H.R. 6311, The Increasing Access of Lower Premium Plans and Expanding Health Savings Account Act of 2018, was passed on July 25th. The new legislation increases the Self-Directed HSA (Health Savings Account) annual contribution limits for those with employee-only coverage from $3,450 to $6,550. And for those with family coverage, the limits are increased from the current $6,900 to $13,300.
A new provision also allows both spouses to make “catch-up” contributions (an extra $1,000 each year) into a single Self-Directed HSA account provided that they are both HSA-eligible and age 55 or older. The previous law required both spouses to open separate Self-Directed HSA accounts for their respective catch-up contributions.
Some of the other noteworthy features of the bill include:
- It allows Flexible Spending Account (FSA) balances to be carried over to the following plan year as long as the balance in the account does not exceed three times the annual FSA contribution limit.
- Formerly, individuals were allowed to use their Self-Directed HSA funds only for qualified medical expenses that they incurred after they established their HSA, which could have been after they opened the associated high-deductible policy. The new provision treats Self-Directed HSAs opened within 60 days after establishing coverage under HDHP as having been opened on the same day as the policy.
- Specific bronze and catastrophic health plans may now be Self-Directed HSA-qualified plans.
- Everyone who is in the individual market may now purchase lower-premium copper health plans.
- The Affordable Care Act’s annual tax on health insurers has been postponed from 2020 to 2022.
Will the limit increases result in contribution increases?
Even under the lower contribution limits, studies have shown that only around 13 percent of account owners were contributing the maximum. This statistic is surprising since these contributions have a triple tax advantage:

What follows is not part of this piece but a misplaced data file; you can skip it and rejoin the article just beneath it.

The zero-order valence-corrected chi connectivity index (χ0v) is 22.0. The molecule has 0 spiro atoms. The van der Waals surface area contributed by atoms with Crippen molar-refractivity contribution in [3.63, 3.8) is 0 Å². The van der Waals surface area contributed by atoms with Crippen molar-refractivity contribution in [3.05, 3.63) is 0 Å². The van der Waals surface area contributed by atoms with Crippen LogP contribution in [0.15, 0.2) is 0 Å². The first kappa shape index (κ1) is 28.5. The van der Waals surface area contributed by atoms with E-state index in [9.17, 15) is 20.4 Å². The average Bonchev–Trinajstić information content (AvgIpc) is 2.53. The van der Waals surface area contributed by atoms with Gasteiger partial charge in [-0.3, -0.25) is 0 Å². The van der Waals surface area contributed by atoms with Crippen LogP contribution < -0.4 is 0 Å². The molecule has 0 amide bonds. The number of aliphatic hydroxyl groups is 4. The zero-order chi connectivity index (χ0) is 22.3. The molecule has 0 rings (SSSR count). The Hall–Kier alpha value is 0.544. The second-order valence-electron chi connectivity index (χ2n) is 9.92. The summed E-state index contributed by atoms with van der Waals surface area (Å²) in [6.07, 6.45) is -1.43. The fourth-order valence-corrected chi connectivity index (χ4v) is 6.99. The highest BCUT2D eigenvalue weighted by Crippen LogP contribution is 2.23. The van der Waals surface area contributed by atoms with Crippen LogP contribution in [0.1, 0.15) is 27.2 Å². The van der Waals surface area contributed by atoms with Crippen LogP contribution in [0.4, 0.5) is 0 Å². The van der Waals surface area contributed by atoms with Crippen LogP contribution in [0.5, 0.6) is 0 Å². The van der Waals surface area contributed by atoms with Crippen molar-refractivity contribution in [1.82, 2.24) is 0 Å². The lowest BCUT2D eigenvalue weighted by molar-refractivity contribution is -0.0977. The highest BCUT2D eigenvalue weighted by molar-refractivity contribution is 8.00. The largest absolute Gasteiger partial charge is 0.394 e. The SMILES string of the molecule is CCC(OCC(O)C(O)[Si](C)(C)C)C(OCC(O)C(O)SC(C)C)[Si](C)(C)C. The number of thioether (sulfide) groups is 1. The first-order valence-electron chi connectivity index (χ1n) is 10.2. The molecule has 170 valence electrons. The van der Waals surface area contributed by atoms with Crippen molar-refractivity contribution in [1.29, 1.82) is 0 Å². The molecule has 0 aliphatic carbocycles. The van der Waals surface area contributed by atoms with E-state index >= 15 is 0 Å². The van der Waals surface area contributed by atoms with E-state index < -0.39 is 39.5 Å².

- Employee contributions to the account are deductible from taxable income.
- Interest or capital gains on the assets in the account accumulate tax-free.
- Distributions for qualified medical expenses are excluded from taxable income.
While everyone from financial planners to HR departments have been encouraging the use of Self-Directed HSAs, only 6 percent of the HSA accounts that were opened in 2016 received the maximum annual contribution. That contrasts with the 30 percent of accounts that were opened ten years earlier, in 2006. It shows that the longer someone contributes to a Self-Directed HSA, the more they seem to appreciate the benefits of them. Perhaps increased education on HSAs could prompt even more workers to take full advantage of them.
There are multiple benefits from a Self-Directed HSA
There are now more than 20 million Self-Directed HSA accounts in the United States, with 15 million of those having been opened in the last five years. Apparently, Americans have got the message that Self-Directed HSAs are beneficial in several ways. Here are a few more reasons to max out yours:
- Your account can continue to grow year after year if you do not need the funds for medical expenses.
- You can invest the money in your account in mutual funds.
- You can use your Self-Directed HSA to reimburse expenses that occurred in the past as long as the HSA had been established at the time of the expense.
- Like an IRA, the remaining funds in your Self-Directed HSA can help you finance your retirement.
Since Self-Directed HSAs were created back in 2003, they have been helping Americans handle their medical expenses. This newest legislation, which nearly doubles the limits on contributions, serves to make them all the more valuable.
As the burden of medical coverage is shifted toward the worker, Self-Directed HSAs become an invaluable planning tool. The same can be said for a Self-Directed IRA for your retirement.
At American IRA, we have the experienced professionals to make your Self-Directed IRA transactions go smoothly and quickly. With our simplified process, you can effortlessly diversify your Self-Directed IRA account with any alternative investments you wish to own.